A development application has been submitted for the refurbishment of the heritage listed National Australia Bank Building at 308 Queen Street, Brisbane City.
The proposed works proposed by PWF atf 308 Queen Street Trust, involve some modifications to the Creek Street elevation to provide a new Creek Street entrance and improved visibility into the ground floor banking chamber for future tenancies.
Modifications include the partial demolition of an existing window to create the new building entrance from Creek Street.
Designed by Ellivo Architects, the development team met with Brisbane City Council in a few different pre-lodgement meetings.
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The first two schemes put forward by the owner for the entryway demolition fronting Creek Street were rejected by Council, with the third being adopted for the development.
The level of impact is extensive which is considered to be a direct contravention to the Heritage register listing and therefore would not be supported in its current form. The concern of incremental creep and progressive layering until the heritage values are lost. – Brisbane City Council
“While it is acknowledged that the revised Creek Street perspective shows that the extent of
proposed demolition has been reduced significantly, a substantial amount of demolition to the building, both external and internal, is still proposed. The differences in floor level (street level to internal ground level) mean that any opening in the Creek Street façade would necessarily require some corresponding adjustment in the floor to allow the opening and entry to meet code requirements…
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Given the heritage register entry speaks about ‘intactness’ on numerous occasions, any significant alteration to external and internal fabric would undermine this. As such, any demolition to the Queen and Creek Street facades, and resulting internal fabric, would not be supported.” – Brisbane City Council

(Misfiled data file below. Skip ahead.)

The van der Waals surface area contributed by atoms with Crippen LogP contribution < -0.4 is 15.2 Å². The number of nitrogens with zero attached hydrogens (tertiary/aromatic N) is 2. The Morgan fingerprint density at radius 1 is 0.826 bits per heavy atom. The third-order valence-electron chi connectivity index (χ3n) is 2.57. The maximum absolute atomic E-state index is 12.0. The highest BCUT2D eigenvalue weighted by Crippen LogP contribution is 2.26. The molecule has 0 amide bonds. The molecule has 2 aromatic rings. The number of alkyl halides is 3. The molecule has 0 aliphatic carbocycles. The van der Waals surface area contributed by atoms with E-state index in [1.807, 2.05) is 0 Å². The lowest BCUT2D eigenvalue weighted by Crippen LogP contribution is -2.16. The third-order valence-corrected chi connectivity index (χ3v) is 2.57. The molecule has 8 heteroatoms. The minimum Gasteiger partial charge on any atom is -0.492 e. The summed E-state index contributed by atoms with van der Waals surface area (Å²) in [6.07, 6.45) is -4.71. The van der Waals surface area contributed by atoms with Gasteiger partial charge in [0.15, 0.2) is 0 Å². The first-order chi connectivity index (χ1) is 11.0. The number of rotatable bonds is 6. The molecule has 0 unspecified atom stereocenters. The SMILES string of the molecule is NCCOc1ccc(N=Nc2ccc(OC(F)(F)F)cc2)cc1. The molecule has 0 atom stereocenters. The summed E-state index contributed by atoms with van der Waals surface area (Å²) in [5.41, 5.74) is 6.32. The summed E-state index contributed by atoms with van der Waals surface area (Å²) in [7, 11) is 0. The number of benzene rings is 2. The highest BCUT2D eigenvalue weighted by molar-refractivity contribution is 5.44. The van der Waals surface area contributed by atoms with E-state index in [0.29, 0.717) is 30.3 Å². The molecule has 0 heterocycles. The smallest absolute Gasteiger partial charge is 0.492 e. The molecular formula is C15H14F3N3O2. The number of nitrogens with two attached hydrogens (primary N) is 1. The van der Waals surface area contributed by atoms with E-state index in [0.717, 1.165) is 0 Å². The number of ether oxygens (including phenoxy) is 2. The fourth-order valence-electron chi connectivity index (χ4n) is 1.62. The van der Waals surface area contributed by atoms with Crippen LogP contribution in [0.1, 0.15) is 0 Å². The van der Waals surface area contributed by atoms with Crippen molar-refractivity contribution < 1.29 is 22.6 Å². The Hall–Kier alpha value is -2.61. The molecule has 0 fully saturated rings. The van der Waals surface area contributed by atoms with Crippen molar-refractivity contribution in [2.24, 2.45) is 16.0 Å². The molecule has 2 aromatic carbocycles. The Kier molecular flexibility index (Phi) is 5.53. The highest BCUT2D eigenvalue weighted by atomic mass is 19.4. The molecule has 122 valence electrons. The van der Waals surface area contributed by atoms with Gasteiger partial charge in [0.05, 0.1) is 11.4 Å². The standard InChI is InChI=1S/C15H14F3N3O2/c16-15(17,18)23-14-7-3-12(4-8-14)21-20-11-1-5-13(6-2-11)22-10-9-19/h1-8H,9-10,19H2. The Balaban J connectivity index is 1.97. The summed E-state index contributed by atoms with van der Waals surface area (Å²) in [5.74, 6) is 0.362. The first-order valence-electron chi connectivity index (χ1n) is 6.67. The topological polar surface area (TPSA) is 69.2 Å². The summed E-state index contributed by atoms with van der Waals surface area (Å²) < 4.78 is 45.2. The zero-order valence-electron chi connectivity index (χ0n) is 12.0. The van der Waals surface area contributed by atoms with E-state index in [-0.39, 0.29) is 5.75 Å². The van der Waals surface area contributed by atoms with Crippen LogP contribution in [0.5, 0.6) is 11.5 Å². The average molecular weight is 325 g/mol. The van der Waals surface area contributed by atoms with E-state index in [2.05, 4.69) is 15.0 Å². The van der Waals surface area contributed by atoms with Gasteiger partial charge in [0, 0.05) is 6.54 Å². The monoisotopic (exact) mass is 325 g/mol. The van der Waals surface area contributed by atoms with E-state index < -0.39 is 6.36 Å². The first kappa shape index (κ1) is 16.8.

Inside, the ground level of the building will be divided into new retail tenancies which would include shops, food and beverage dining areas.
The NAB Building was constructed in 1881-1885 as the head office of the Queensland National Bank, the largest of the local banks that were established in Queensland in the colonial period of the nineteenth century.
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The building was designed by the prolific nineteenth century Queensland architect, FDG Stanley, the former Colonial Architect of the Queensland government.
The building was designed and constructed as a three storey masonry structure with sandstone facings to the major elevations, and features many important internal and external features that still survive in the present day.
The NAB Building is considered one of the finest buildings of Stanley’s career, and of the wider 1880s period more generally, in the city of Brisbane. An extension to the rear of the original building was added in the 1920s.
The building remained the head office of the Queensland National Bank until 1947, when this bank merged with the National Bank of Australasia Limited. The building became then became the National Australia Bank in the early 1980s, with further mergers and acquisitions.
The building and site were owned and occupied by the National Australia Bank until the mid-2000s, when they were sold for redevelopment.
The original building was retained, the 1920s extension was demolished and the low rise office tower at 88 Creek Street was constructed in its place. The ground floor banking
chamber of the NAB Building has remained in use as a branch of the National Australia Bank, while the upper floors of the building currently contain small office tenancies.
The bank has advised the current owners that it will be vacating the premises on the expiry of its current lease in mid-2019. New tenants and new tenancies will be sought by the current owners.
The development application number for this project is A005231411.